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Microphones

Discussion in 'Sound, Music, and Intercom' started by great_beyond, Jun 24, 2004.

  1. great_beyond

    great_beyond Member

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    My school is looking buy microphones. Mainly being used for our Annual Musical. I have been looking around, found a couple of good ones. But I am wondering what your suggestions are. Anything would be greatly appricated. Thank you
     
  2. mbenonis

    mbenonis Wireless Guy Administrator

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    Occupation:
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    I'm going to assume that you need wireless lavalier (body) mics. If this is incorrect, please say so. :)

    I don't know what your budget is, but you'll probably need to spend a couple grand if you want decent mics for the musical (depending on the number of people that need to be mic'ed). At our school, we use Shure LX series with WL183 (omni) capsules. The LX wireless part works well (with the occasional hiss, crackle, or pop), but other than that I've had no major problems with them. However, I highly recommend avoiding the omnidirectional WL183 capsules if at all possible. With the way our house is set up, it's very easy to get them to feed back (not good during a show). During our last show I had to constantly ride the faders to get the most GBF out of them at any given time, and had many fights with the talent over their volume (more accurately, the lack thereof). Granted, the mics were on their shirts and not close to their mouth like they should have been.

    The moral of the story? Try to get capsules small enough that they can be placed nice and close the the talents' mouths. Though I've never used them myself, I've heard good things about Countryman capsules. As far as the actual transmitter, Shure is good and reasonable priced, but be sure to go for one of the UHF ones - in the event you get interference, you can change the frequency of the transmitter.

    Please let us know what you decide on - I want to know! :)
     
  3. great_beyond

    great_beyond Member

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    Thank You, I am sorry, but I was not clear enough with my Post. I need Floor and/or Hanging Mics.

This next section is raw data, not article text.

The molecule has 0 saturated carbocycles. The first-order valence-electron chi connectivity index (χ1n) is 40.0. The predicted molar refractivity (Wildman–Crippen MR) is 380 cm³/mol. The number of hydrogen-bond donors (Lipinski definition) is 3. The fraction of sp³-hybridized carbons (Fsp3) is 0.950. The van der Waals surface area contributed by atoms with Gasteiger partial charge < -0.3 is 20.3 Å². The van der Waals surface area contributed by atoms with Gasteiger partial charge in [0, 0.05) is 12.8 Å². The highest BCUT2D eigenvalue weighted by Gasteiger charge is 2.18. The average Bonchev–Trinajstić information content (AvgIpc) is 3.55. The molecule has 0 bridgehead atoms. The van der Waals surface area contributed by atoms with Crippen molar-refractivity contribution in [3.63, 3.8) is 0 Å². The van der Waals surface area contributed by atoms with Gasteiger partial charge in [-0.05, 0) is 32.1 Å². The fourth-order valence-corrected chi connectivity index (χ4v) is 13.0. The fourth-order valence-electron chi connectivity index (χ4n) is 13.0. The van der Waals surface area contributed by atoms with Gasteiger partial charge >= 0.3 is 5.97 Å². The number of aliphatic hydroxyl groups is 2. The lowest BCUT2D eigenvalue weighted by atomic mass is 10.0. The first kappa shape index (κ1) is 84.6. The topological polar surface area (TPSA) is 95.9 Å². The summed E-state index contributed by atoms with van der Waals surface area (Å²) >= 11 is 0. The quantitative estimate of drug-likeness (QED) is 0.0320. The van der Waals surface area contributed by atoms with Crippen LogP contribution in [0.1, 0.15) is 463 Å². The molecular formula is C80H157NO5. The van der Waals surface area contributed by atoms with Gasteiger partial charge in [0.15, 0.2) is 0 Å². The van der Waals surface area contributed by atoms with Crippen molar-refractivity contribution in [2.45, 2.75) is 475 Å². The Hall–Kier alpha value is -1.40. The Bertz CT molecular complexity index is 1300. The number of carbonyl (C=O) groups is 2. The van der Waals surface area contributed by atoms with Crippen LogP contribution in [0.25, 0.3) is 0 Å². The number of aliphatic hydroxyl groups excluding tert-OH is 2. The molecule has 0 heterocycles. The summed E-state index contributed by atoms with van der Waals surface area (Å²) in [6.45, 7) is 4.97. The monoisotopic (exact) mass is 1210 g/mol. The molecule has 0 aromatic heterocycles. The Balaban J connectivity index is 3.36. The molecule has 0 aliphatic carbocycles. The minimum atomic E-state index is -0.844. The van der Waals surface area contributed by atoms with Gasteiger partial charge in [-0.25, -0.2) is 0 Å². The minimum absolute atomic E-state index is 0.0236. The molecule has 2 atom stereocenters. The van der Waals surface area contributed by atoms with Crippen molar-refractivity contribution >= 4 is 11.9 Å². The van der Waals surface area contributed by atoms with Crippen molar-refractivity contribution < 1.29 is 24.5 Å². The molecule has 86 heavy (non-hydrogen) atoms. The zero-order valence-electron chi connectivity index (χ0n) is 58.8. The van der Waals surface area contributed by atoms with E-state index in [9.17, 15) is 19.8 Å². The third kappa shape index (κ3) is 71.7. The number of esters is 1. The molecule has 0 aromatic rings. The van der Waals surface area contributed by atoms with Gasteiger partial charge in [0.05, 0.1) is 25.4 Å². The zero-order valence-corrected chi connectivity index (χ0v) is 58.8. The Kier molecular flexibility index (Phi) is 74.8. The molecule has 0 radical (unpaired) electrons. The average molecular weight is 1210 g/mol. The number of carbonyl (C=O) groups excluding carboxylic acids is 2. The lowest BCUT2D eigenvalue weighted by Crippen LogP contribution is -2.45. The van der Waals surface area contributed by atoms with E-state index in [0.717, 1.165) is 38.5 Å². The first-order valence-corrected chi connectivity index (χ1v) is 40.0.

The Shure LX are nice systems we have Four of them in our House.
     
  4. mbenonis

    mbenonis Wireless Guy Administrator

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    At our school, we have Crown PCC-130 floor mics. They work fairly well, though I have had little success using them for sound reinforcement on or near the lip of the stage. I have, however, used them on the lectern and on a table with pretty good success. As far as hanging mics, we've used Shure SM-81's suspended above the stage, but I would personally never use them for sound reinforcement - the sound is very airy and because of the height involved, I would get very little gain before feedback. Perhaps someone else has had better luck using floor and/or hanging mics for sound reinforcement?
     
  5. The_Guest

    The_Guest Senior Team Emeritus Premium Member

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    Audio Technica AT853 are great hanging mics, they're also amazing drum overheads. They have a nice thin cable built in too. They can be used on stands as well. They have really nice rigging accessories. Get the Pro45 if you can't afford the AT853s. BTW, sm81s should never be hung, they are meant for close to near range applacations.

    Crown PCC160s, you have to play around with them a lot to get good GBF. I once you used 8 of these in a musical: 5 downstage and 3 upstage hidden in the set. Make sure the downstage ones are placed evenly apart from each other. When working with DS boundry mics, always have a center point. So you should work in odd numbers. In theory you'd get more converage with more boundry mics and no center point, but you actually won't considering the center stage is always used and everyone sings into that location. This may sound stupid but I've seen this a quite a few times and its pethetic. Look under the mic and make sure the arrow pointing to your source, I've seen people prop up this mics on and angle vertically lol.
     
  6. brubart

    brubart Member

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    Location:
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    That's good advice. I designed the Crown PCC-160, and yes, it should lie flat on the stage floor.

    No matter what type of mics you use, you need to ride their faders, turning down mics that are not in use at any given time. This reduces the number of open mics, which increases clarity and gain-before-feedback. Ideally only one or two floor mics would be turned up at a time.

    Bruce Bartlett
    Bartlett Microphones in Elkhart, Indiana - home page
     

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